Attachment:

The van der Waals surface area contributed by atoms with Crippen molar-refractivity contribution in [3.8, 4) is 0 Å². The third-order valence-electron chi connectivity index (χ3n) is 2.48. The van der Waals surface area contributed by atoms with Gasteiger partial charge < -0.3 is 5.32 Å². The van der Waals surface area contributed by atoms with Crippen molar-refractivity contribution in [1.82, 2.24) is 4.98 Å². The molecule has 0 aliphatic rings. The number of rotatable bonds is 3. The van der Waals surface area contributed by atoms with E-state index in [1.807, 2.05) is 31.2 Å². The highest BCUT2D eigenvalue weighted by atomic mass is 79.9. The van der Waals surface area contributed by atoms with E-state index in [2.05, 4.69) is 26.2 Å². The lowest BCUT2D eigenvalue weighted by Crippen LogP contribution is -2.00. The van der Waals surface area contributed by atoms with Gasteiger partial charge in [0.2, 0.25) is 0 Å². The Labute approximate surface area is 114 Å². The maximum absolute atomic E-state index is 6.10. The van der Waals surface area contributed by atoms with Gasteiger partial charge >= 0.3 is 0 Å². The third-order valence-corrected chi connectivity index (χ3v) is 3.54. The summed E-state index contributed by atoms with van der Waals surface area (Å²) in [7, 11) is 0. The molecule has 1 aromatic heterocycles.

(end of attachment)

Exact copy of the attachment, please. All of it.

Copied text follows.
The van der Waals surface area contributed by atoms with Crippen molar-refractivity contribution in [3.8, 4) is 0 Å². The third-order valence-electron chi connectivity index (χ3n) is 2.48. The van der Waals surface area contributed by atoms with Gasteiger partial charge < -0.3 is 5.32 Å². The van der Waals surface area contributed by atoms with Crippen molar-refractivity contribution in [1.82, 2.24) is 4.98 Å². The molecule has 0 aliphatic rings. The number of rotatable bonds is 3. The van der Waals surface area contributed by atoms with E-state index in [1.807, 2.05) is 31.2 Å². The highest BCUT2D eigenvalue weighted by atomic mass is 79.9. The van der Waals surface area contributed by atoms with E-state index in [2.05, 4.69) is 26.2 Å². The lowest BCUT2D eigenvalue weighted by Crippen LogP contribution is -2.00. The van der Waals surface area contributed by atoms with Gasteiger partial charge in [0.2, 0.25) is 0 Å². The Labute approximate surface area is 114 Å². The maximum absolute atomic E-state index is 6.10. The van der Waals surface area contributed by atoms with Gasteiger partial charge >= 0.3 is 0 Å². The third-order valence-corrected chi connectivity index (χ3v) is 3.54. The summed E-state index contributed by atoms with van der Waals surface area (Å²) in [7, 11) is 0. The molecule has 1 aromatic heterocycles.